Over in the world of creative marketing, Alexia Adana, VP and Director of Creative Technology at Edelman, is making the most of her role as one among the first allowed to experiment with the tools.

“I can make things, see what comes back, and discover biases like every time I try to prompt an image of a woman on Midjourney or Dall E. Even when I try to prompt a black woman, she doesn’t look like me so I ask: ‘What can we do on the creative text side to address that?’ We cannot change the data. It costs $20m just to train ChatGPT.”

Instead, she will ask: “What plug ins and experiences can we create?” and “What conversations can we have to help train developers, and make a statement to these companies?”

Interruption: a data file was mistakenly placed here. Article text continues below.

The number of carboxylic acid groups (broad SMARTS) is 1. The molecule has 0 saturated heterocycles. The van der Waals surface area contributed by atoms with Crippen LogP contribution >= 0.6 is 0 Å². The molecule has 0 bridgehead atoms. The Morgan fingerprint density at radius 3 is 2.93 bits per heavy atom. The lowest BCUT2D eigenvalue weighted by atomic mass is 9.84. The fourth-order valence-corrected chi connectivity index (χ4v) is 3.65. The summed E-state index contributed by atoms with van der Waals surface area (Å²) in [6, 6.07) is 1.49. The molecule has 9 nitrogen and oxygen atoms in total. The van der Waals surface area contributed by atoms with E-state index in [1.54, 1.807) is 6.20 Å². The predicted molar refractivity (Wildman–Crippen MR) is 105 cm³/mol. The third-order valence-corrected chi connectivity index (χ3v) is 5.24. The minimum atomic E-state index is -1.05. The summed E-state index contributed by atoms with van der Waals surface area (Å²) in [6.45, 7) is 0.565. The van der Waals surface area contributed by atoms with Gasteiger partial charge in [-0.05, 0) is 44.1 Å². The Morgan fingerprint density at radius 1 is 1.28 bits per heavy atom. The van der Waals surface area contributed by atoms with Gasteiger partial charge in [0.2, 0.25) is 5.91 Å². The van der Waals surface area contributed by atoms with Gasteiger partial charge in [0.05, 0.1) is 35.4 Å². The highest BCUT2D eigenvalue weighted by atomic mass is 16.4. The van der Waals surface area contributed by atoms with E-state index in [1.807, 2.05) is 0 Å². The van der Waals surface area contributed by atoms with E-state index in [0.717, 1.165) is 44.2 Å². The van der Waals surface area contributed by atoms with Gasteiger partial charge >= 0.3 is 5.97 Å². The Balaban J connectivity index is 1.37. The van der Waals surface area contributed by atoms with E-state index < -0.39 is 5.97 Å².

Adana forms part of a huge community that includes AI practitioners who are building third-party plug ins and add-ons, often adopted by major companies. They operate in the playgrounds of YouTube, LinkedIn and Instagram where they are inspired and able to experiment, taking learnings back to their agencies to see what solutions can be created.

This article is based on a panel discussion from The Female Quotient’s (FQ) Equality Lounge sessions at Advertising Week New York 2023, which were designed to unmask the biases of AI. IMD is an academic partner of The Female Quotient, which joins forces with companies and leaders to curate experiences, thought leadership, and solutions designed to achieve gender equality in the workplace and beyond.

Kanchana Patlolla

Technical Solutions Manager, Google

Mutale Knonde

Mutale Nkonde

CEO and Founder, AI For The People

Sandra Garcia

Sandra Garcia

Founder, Encounter Your Potential

Asha Saxena

Asha Saxena


Shelley Zalis

Shelley Zalis

CEO, The Female Quotient

As founder and CEO of The Female Quotient, Zalis is in the business of equality™.